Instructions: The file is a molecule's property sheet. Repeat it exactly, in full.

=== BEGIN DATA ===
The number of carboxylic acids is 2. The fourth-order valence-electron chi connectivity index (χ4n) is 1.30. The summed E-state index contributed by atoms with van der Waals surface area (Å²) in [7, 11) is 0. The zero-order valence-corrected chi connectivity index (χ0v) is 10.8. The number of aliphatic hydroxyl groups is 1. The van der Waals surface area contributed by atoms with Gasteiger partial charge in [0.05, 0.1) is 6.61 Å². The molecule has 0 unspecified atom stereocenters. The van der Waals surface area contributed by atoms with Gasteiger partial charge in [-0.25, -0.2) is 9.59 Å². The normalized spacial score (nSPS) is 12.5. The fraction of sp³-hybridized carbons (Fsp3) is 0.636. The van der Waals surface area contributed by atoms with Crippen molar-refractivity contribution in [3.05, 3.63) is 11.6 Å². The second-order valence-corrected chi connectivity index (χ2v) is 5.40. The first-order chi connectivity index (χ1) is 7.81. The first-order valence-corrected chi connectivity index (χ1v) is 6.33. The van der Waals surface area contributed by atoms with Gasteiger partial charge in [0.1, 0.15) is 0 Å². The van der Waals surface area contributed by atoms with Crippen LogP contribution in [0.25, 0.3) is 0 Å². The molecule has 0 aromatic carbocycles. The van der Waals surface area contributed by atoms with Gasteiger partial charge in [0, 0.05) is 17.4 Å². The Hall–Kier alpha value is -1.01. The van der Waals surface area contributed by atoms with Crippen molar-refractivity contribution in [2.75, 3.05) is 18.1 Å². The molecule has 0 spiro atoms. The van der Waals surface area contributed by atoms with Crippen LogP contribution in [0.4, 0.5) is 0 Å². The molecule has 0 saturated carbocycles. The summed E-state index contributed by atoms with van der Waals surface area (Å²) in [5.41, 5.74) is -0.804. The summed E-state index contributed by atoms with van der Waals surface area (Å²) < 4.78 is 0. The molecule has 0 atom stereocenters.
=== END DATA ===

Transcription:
The number of carboxylic acids is 2. The fourth-order valence-electron chi connectivity index (χ4n) is 1.30. The summed E-state index contributed by atoms with van der Waals surface area (Å²) in [7, 11) is 0. The zero-order valence-corrected chi connectivity index (χ0v) is 10.8. The number of aliphatic hydroxyl groups is 1. The van der Waals surface area contributed by atoms with Gasteiger partial charge in [0.05, 0.1) is 6.61 Å². The molecule has 0 unspecified atom stereocenters. The van der Waals surface area contributed by atoms with Gasteiger partial charge in [-0.25, -0.2) is 9.59 Å². The normalized spacial score (nSPS) is 12.5. The fraction of sp³-hybridized carbons (Fsp3) is 0.636. The van der Waals surface area contributed by atoms with Crippen molar-refractivity contribution in [3.05, 3.63) is 11.6 Å². The second-order valence-corrected chi connectivity index (χ2v) is 5.40. The first-order chi connectivity index (χ1) is 7.81. The first-order valence-corrected chi connectivity index (χ1v) is 6.33. The van der Waals surface area contributed by atoms with Gasteiger partial charge in [0.1, 0.15) is 0 Å². The van der Waals surface area contributed by atoms with Crippen LogP contribution in [0.25, 0.3) is 0 Å². The molecule has 0 aromatic carbocycles. The van der Waals surface area contributed by atoms with Gasteiger partial charge in [0, 0.05) is 17.4 Å². The Hall–Kier alpha value is -1.01. The van der Waals surface area contributed by atoms with Crippen molar-refractivity contribution in [2.75, 3.05) is 18.1 Å². The molecule has 0 spiro atoms. The van der Waals surface area contributed by atoms with Crippen LogP contribution in [0.4, 0.5) is 0 Å². The molecule has 0 saturated carbocycles. The summed E-state index contributed by atoms with van der Waals surface area (Å²) in [5.41, 5.74) is -0.804. The summed E-state index contributed by atoms with van der Waals surface area (Å²) < 4.78 is 0. The molecule has 0 atom stereocenters.